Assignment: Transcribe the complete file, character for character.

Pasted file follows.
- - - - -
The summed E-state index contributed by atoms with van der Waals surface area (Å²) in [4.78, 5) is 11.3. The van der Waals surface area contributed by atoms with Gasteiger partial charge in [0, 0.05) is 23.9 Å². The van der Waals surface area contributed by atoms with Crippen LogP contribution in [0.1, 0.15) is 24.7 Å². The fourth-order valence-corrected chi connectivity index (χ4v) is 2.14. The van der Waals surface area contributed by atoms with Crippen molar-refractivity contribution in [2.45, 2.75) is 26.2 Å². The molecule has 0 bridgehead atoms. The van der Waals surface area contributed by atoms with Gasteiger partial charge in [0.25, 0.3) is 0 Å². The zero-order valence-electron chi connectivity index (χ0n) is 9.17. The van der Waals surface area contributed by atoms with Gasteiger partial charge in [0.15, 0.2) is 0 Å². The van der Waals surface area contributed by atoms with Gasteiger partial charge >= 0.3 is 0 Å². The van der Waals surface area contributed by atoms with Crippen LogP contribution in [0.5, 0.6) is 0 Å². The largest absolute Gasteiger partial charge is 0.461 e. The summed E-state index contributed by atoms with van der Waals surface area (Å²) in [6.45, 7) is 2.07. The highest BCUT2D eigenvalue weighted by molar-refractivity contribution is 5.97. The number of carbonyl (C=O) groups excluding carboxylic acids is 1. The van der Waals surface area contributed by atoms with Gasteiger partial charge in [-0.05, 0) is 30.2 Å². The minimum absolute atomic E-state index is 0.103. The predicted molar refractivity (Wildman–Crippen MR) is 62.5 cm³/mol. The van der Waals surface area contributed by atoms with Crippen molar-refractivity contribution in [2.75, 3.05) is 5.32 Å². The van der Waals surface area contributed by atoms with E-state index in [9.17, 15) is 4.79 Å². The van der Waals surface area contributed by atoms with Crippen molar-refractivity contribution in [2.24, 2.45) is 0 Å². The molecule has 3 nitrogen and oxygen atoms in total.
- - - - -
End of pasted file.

The summed E-state index contributed by atoms with van der Waals surface area (Å²) in [4.78, 5) is 11.3. The van der Waals surface area contributed by atoms with Gasteiger partial charge in [0, 0.05) is 23.9 Å². The van der Waals surface area contributed by atoms with Crippen LogP contribution in [0.1, 0.15) is 24.7 Å². The fourth-order valence-corrected chi connectivity index (χ4v) is 2.14. The van der Waals surface area contributed by atoms with Crippen molar-refractivity contribution in [2.45, 2.75) is 26.2 Å². The molecule has 0 bridgehead atoms. The van der Waals surface area contributed by atoms with Gasteiger partial charge in [0.25, 0.3) is 0 Å². The zero-order valence-electron chi connectivity index (χ0n) is 9.17. The van der Waals surface area contributed by atoms with Gasteiger partial charge in [0.15, 0.2) is 0 Å². The van der Waals surface area contributed by atoms with Gasteiger partial charge >= 0.3 is 0 Å². The van der Waals surface area contributed by atoms with Crippen LogP contribution in [0.5, 0.6) is 0 Å². The largest absolute Gasteiger partial charge is 0.461 e. The summed E-state index contributed by atoms with van der Waals surface area (Å²) in [6.45, 7) is 2.07. The highest BCUT2D eigenvalue weighted by molar-refractivity contribution is 5.97. The number of carbonyl (C=O) groups excluding carboxylic acids is 1. The van der Waals surface area contributed by atoms with Gasteiger partial charge in [-0.05, 0) is 30.2 Å². The minimum absolute atomic E-state index is 0.103. The predicted molar refractivity (Wildman–Crippen MR) is 62.5 cm³/mol. The van der Waals surface area contributed by atoms with Crippen molar-refractivity contribution in [2.75, 3.05) is 5.32 Å². The van der Waals surface area contributed by atoms with E-state index in [9.17, 15) is 4.79 Å². The van der Waals surface area contributed by atoms with Crippen molar-refractivity contribution in [2.24, 2.45) is 0 Å². The molecule has 3 nitrogen and oxygen atoms in total.